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Lethbridge Herald Newspaper Archives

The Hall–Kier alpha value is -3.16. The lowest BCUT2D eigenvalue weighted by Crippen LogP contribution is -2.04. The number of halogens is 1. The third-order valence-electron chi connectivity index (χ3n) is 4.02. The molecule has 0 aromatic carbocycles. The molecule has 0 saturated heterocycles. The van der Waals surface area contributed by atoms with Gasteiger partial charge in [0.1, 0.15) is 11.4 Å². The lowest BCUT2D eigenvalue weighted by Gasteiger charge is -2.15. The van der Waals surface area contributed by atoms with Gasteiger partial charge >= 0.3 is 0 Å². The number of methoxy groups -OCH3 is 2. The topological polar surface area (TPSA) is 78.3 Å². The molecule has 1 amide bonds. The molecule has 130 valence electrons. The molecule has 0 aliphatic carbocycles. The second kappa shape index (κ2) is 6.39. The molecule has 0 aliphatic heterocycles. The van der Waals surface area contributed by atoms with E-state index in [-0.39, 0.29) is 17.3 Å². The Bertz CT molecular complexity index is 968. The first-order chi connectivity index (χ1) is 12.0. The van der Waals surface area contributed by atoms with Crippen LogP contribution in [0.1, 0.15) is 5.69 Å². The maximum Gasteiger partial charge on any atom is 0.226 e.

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Lethbridge Herald, The (Newspaper) - July 18, 1974, Lethbridge, Alberta DAVID LEWIS The forget it OTTAWA David Lewis doesn't know exactly what he'll be doing in the next few but one thing is The NDP leader's plans do not include the Senate. The 65-year-old who lost his York South seat in the July 8 told a news conference Wednesday it would be hypocritical of him to accept a Senate seat if one were offered. don't believe the Senate as it is now con- stituted is the proper arm of any democratic The NDP is an outspoken critic of the Senate and none of the members of the 102-seat Upper House represents that party. Mr. Lewis repeated his wish to get a job at a un- iversity where could write and try to elaborate on the theories of the NDP and the impor- tance of our social demo- cratic Earlier in the he told reporters he already has had invitations from some universities. He will remain party leader until the next national probably next when a successor will be chosen. he said he will work on party business with the caucus and Ed new interim parliamentary and will make some official party statements. Broadbent chosen interim NDP leader SNOWMAN KAYOES HERDER KATMANDU A 19-year-old yak herder in the Everest region of Nepal has encountered an abominable it was reported here. A young sherpa woman told officials in the Himalayan district of Kaumbu that she was knocked unconscious by the Yeti while she was grazing her says a report by the Nepalese news agency. The report says the girl claimed that after she regained consciousness that she saw the Yeti kill five of her yaks by grabb- ing them by their horns and twisting. The young woman said the snowman was four to five feet tall and had thick black hair below the waist and brownish hair above. She said it had long finger- nails on thick fingers and sometimes walked on all four limbs and sometimes on its hind feet. KIDNAP WASHINGTON 'he Washington Post says the ecret service considers Vice- Gerald Ford's 16- ear-old daughter Susan a pos- ible kid- ap and has assigned er special protection. The ewspaper says Susan is the nly one of the vice- resident's four children who OTTAWA The New Democratic Party caucus elected 36-year-old Ed Broad- bent as the party's interim parliamentary leader Wednesday. In making the an- NDP Leader David Lewis said the over- riding factor in the selection ot the Oshawa-Whitby MP was that is necessary for a younger person to take Mr. Lewis told a news conference the caucus also nominated former party leader T. C. Douglas and Andrew Brewin for the but the two men declined and the choice was made unanimous. Mr. Lewis's defeat in the July 8 election made it necessary for the party to choose someone to lead its 16 Commons members until a new leader is chosen. Mr. defeated in the Toronto riding of York South by Liberal Ursula was a victim of the tide that knocked his party down from 31 seats in the last House. The next national conven- tion at which a leadership vote can be taken is scheduled for next July and Mr. Broadbent brushed aside most questions on his leadership intentions. not said I'll be run- ning. I've been candid in say- ing I'll give the subject serious Mr. Broadbent was an un- successful candidate for the leadership when Mr. Lewis was chosen party chief In 1971 and he said his previous can- didacy would make it hypocritical of him to deny interest in the job. dealing with Trudeau and his Liberal government is my present crucial Mr. Lewis said he will give Mr. Broadbent whatever help he can and make some party statements before he steps down at the next convention. As for any leadership aspirations the interim parliamentary leader might the party leader said he thinks Mr. Broadbent's new job might be more of a disad- vantage than an advantage. always easier to shoot at the person with respon- Mr. Broadbent said he intends to pursue themes such as the cost of living and hous- ing problems presented by the NDP during the election cam- paign. He said he did not know if the date for the next convention will be moved ahead to speed selection of a new leader. Mr. Lewis earlier that is up to the national council which is to meet Oct. in Halifax. Declining comment in detail about the of leadership Mr. Broadbent said he thinks per- haps three or four of the pre- sent caucus members might be interested in the job. ED BROADBENT Theres more to saving money than just putting it away. And it's called getting the best interest possible. You'll find the best savers put their money where it works hardest. At the Bank of Nova we've got a lot of great ways for you to make the most of your savings dollar. One of the most popular is our Scotiabank Certificate of Deposit. Savings in this form will pay you up to per annum. Another good way to save is our 'Blue Chip' savings account. Why not see someone at your nearest Scotiabank Find out just how many different ways there are to save. Find out the best way for you to save more money. Well try to make every spare penny you have work its hardest. So like we see us at Scotiabank. YouTl get more interest because we take more interest The Bank of Nova Scotia Helps you get things done. ;